Corey Robin, in that patronizing tone left-liberals (the kind who self-identify as socialists to distinguish themselves from the liberals they are barely, uh, distinguishable from) have adopted since Occupy Wall Street began:
In the last few months, I’ve had a fair number of arguments with both libertarians and anarchists about the state. What neither crew seems to get is what our most acute observers have long understood about the American scene: however much coercive power the state wields—and it’s considerable—it’s not, in the end, where and how many, perhaps even most, people in the United States have historically experienced the raw end of politically repressive power. Even force and violence: just think of black slaves and their descendants, confronting slaveholders, overseers, slave catchers, Klansmen, chain gangs, and more; or women confronting the violence of their husbands and supervisors; or workers confronting the Pinkertons and other private armies of capital.
Robin trots out as his “acute observers” de Tocqueville and DuBois, whom he ventriloquizes violently, and himself and his own liberal take on the national state, specifically that it is absolutely separable and actually autonomous from capital. So for Robin, the Pinkertons are definitively not of the state because they were deployed and employed by capitalists. But this overlooks the Pinkertons’ origins: the agency was created because businesses thought the state was not up to its designated task, of policing labor disputes, and in fact the agency’s first notorious achievement came when it stopped a plot to kill the head of state, Abraham Lincoln, who then employed the Pinkertons for his own security. Then as now, the lines separating state and capital are suppler and more complicated than Robin pretends they are; the assignation of functions and duties is always changing and crossing, and stark ownership distinctions between capital and state, between public and private, can’t begin to approximate the ways the effects of policing are lived by its subjects.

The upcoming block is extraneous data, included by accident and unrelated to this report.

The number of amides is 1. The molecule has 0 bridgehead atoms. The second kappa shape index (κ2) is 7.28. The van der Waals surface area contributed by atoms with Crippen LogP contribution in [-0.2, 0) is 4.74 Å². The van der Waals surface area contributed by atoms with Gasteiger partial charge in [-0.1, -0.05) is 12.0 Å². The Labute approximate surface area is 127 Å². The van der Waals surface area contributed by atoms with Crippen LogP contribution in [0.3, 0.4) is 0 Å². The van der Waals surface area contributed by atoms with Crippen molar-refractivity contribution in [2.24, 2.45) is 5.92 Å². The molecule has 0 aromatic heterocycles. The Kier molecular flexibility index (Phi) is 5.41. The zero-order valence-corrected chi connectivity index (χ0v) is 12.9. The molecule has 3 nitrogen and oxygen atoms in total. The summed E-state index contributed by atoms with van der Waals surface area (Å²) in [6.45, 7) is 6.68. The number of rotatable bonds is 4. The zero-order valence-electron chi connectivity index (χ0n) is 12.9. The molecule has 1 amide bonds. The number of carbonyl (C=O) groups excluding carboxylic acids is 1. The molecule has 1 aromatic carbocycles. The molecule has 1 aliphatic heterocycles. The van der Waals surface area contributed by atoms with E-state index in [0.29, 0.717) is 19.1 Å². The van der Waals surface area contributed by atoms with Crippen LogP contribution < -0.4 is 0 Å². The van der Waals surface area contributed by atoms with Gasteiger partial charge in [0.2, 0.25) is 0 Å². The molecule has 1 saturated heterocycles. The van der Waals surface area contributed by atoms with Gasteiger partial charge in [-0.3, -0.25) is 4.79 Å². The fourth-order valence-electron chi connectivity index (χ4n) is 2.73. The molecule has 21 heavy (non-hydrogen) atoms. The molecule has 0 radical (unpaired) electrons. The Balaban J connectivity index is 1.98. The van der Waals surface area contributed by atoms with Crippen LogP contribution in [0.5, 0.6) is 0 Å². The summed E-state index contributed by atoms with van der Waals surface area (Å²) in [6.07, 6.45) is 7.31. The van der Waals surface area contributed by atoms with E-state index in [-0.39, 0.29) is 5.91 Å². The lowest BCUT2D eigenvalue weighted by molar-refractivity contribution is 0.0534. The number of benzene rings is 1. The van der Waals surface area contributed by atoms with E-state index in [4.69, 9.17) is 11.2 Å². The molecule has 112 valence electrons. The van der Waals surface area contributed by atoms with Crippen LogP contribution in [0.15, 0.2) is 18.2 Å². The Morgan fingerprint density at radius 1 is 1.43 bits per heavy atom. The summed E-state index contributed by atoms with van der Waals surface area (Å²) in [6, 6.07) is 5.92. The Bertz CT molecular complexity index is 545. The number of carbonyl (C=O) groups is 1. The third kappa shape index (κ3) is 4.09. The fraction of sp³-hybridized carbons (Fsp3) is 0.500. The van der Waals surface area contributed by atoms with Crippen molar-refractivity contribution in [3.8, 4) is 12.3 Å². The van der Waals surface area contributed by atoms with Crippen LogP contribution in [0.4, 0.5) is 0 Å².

Of course I wouldn’t really expect left-liberals to appreciate these dynamics — after all, their whole political philosophy is predicated on a belief that the state can be a neutral arbiter between labor and capital — but I wish they wouldn’t be brusquely tone-deaf in laying them out. Even on his own terms, Robin’s distinctions don’t hold, and are condescending and insulting to the people he presumes to speak for. For instance, grouping the Klan with capital is disingenuous at best — it is nothing if not a quasi-state organization; ditto for chain gangs. Ridiculously, he seems to think that slavery existed purely economically, that there was not a state apparatus — laws, policing, the judiciary, etc. — that enforced its micropolitical and macropolitical operations. In a more contemporary vein, he doesn’t even seriously consider the war on drugs or a penal system that directly monitors and regulates almost half of all black men to be a serious expression of “repressive political power.”
Maybe if the criminal justice system were fully privatized he’d “get it.”